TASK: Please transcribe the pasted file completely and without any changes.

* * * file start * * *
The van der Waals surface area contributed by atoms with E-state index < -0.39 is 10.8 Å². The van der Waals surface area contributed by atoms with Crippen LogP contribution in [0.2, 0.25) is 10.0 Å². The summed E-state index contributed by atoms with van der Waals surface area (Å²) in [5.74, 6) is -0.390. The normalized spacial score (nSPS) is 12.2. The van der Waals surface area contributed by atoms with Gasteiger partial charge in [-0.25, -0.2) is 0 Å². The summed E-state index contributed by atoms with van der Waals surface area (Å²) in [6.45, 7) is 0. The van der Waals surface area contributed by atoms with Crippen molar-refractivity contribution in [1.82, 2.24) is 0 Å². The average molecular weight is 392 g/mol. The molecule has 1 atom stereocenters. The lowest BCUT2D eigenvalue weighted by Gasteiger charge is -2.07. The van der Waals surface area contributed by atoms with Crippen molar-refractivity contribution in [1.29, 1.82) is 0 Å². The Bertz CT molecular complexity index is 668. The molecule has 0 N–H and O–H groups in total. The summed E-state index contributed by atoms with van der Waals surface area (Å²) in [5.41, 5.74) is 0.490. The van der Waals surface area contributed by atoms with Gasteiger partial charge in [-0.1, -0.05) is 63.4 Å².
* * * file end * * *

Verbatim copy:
The van der Waals surface area contributed by atoms with E-state index < -0.39 is 10.8 Å². The van der Waals surface area contributed by atoms with Crippen LogP contribution in [0.2, 0.25) is 10.0 Å². The summed E-state index contributed by atoms with van der Waals surface area (Å²) in [5.74, 6) is -0.390. The normalized spacial score (nSPS) is 12.2. The van der Waals surface area contributed by atoms with Gasteiger partial charge in [-0.25, -0.2) is 0 Å². The summed E-state index contributed by atoms with van der Waals surface area (Å²) in [6.45, 7) is 0. The van der Waals surface area contributed by atoms with Crippen molar-refractivity contribution in [1.82, 2.24) is 0 Å². The average molecular weight is 392 g/mol. The molecule has 1 atom stereocenters. The lowest BCUT2D eigenvalue weighted by Gasteiger charge is -2.07. The van der Waals surface area contributed by atoms with Crippen molar-refractivity contribution in [1.29, 1.82) is 0 Å². The Bertz CT molecular complexity index is 668. The molecule has 0 N–H and O–H groups in total. The summed E-state index contributed by atoms with van der Waals surface area (Å²) in [5.41, 5.74) is 0.490. The van der Waals surface area contributed by atoms with Gasteiger partial charge in [-0.1, -0.05) is 63.4 Å².